The death toll in the two attacks -- one Monday on a trolleybus and one Sunday in a railway station -- rose on Tuesday as two of the more than 100 injured died while hospitalized, RIA Novosti reported. The death toll from the trolleybus attack during morning rush hour rose to 16 while the bombing at the train station killed 18.
Russian security forces have begun focusing on Dagestan, a hub of Muslim separatist violence, and the insurgency's leader, Doku Umarov, the New York Times reported.
Umarov had been out of the spotlight until he surfaced in July in a video in which he ordered followers to do whatever possible to attack Russia as it prepared to host the 2014 Winter Olympics in Sochi in February. Largely ignored at the time, his threat now is under review, particularly since he cited Russia's transportation networks as potential targets, experts said.
"The big question is will there be this sort of wave," Gordon M. Hahn, a senior associate with the Center of Strategic and International Studies, told the Times. "This is already a pretty high level -- the fact that they pulled off three suicide bombings in Volgograd in two months. If their idea is to build up a crescendo, they have to take it easy because they'll have to do something really big."
Umarov has claimed responsibility for some of the most horrific suicide attacks in recent years, including the 2010 attack on the Moscow subway system and the 2011 assault on Domodedovo Airport.
However, no one has yet claimed responsibility for the bombings in the city once known as Stalingrad.
The attacks prompted false reports of other bombings in Volgograd and an evacuation of Moscow's Red Square after a woman left a package or bag there. St. Petersburg canceled a New Year's Eve fireworks display because of security concerns.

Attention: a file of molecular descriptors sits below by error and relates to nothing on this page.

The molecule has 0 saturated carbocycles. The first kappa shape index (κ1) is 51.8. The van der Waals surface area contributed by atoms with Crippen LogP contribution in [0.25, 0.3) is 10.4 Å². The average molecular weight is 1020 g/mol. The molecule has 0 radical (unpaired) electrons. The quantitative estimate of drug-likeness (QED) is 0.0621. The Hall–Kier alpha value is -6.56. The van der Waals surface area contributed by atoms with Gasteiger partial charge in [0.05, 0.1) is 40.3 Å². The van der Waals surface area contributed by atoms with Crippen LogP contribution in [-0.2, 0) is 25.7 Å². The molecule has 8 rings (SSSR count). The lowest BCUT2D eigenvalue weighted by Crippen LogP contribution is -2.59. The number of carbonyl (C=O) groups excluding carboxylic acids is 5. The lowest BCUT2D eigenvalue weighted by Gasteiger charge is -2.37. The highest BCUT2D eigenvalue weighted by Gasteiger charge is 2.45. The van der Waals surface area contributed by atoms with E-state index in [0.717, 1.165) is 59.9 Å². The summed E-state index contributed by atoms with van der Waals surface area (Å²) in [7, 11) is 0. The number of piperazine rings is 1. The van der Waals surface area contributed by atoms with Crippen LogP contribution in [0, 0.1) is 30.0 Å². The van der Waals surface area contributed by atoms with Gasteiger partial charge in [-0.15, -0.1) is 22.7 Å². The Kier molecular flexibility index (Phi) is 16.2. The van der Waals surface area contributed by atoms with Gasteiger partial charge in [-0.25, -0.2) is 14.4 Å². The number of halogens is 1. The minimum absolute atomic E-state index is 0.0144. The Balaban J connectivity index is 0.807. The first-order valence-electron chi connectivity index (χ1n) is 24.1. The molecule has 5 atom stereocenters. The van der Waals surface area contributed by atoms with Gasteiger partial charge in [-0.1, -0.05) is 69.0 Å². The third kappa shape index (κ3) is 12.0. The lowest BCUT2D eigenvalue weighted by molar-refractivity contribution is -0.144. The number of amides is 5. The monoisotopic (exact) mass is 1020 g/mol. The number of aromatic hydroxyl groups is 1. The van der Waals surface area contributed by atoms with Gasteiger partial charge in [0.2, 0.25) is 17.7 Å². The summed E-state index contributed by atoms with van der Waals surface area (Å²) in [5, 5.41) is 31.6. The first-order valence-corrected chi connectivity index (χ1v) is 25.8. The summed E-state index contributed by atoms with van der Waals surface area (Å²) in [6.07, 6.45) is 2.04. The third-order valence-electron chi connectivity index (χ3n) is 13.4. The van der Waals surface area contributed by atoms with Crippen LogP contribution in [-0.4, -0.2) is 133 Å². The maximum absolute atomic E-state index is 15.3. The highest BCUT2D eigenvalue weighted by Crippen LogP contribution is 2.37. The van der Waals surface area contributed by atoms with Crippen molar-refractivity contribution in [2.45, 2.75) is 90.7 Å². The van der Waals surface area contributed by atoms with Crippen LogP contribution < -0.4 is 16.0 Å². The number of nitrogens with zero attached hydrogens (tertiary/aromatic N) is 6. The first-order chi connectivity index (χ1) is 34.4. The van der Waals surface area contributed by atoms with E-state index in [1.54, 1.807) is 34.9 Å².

The attacks also drew attention to Russia's preparedness for the Olympics Feb. 7-23 in Sochi, the first Olympics in Russia since the breakup of the Soviet Union.
Putin, who has yet to comment on the attacks publicly, ordered security tightened across the country after meetings with government and security officials. He also sent Aleksandr V. Bortnikov, the director of the Federal Security Service, to Volgograd to oversee the investigation and security.
"I think we will be able to solve these crimes, particularly because we have some clues," Bortnikov said upon his arrival.
At least 12 people have been detained after a security sweep of the city was conducted, the Times said.
Vladimir I. Markin, a spokesman for Russia's Investigative Committee, said a man detonated a bomb with more than eight pounds of explosives Monday on the trolleybus full of morning commuters. In a statement, Markin said the bombs used in both attacks were similar and packed with shrapnel to make them more lethal. He cited the similarities as evidence the two attacks were linked.
"It's possible they [the bombs] were prepared in one place," he said.
Thomas Bach, president of the International Olympic Committee, condemned the attacks in a statement and also expressed confidence the Sochi Games would be secured.
The White House condemned the attacks and expressed sympathy for the victims' relatives while offering security support to Russia for the Olympics.
"We would welcome the opportunity for closer cooperation for the safety of the athletes, spectators and other participants," White House National Security Council spokeswoman Caitlin Hayden said.
Aleksandr D. Zhukov, president of Russia's Olympic Committee and Parliament's first deputy speaker, said all necessary security measures were being taken to protect athletes and visitors in Sochi, Interfax reported.
"No additional security measures will be taken in Sochi in light of the terrorist attack," Zhukov said. "Everything necessary has been done."
Pentagon spokesman Steven Warren told Britain's Guardian newspaper he was "not aware of any requests for assistance from either the Russians or the Olympic Committee."
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